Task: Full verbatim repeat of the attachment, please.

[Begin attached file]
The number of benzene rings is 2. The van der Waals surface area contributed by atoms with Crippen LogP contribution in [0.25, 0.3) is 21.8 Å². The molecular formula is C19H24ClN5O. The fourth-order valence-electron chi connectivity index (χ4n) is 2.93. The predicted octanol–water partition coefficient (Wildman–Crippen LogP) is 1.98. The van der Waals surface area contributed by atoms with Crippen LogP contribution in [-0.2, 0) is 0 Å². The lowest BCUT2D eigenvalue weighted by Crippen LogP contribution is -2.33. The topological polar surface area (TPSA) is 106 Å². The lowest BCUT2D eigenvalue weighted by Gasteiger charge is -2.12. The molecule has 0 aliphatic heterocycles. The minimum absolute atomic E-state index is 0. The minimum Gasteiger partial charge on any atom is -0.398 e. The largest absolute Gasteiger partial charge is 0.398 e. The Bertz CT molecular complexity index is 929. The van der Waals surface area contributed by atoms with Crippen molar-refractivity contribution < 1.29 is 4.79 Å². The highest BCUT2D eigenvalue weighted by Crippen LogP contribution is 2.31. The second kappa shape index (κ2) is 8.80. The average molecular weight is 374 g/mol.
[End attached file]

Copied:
The number of benzene rings is 2. The van der Waals surface area contributed by atoms with Crippen LogP contribution in [0.25, 0.3) is 21.8 Å². The molecular formula is C19H24ClN5O. The fourth-order valence-electron chi connectivity index (χ4n) is 2.93. The predicted octanol–water partition coefficient (Wildman–Crippen LogP) is 1.98. The van der Waals surface area contributed by atoms with Crippen LogP contribution in [-0.2, 0) is 0 Å². The lowest BCUT2D eigenvalue weighted by Crippen LogP contribution is -2.33. The topological polar surface area (TPSA) is 106 Å². The lowest BCUT2D eigenvalue weighted by Gasteiger charge is -2.12. The molecule has 0 aliphatic heterocycles. The minimum absolute atomic E-state index is 0. The minimum Gasteiger partial charge on any atom is -0.398 e. The largest absolute Gasteiger partial charge is 0.398 e. The Bertz CT molecular complexity index is 929. The van der Waals surface area contributed by atoms with Crippen molar-refractivity contribution < 1.29 is 4.79 Å². The highest BCUT2D eigenvalue weighted by Crippen LogP contribution is 2.31. The second kappa shape index (κ2) is 8.80. The average molecular weight is 374 g/mol.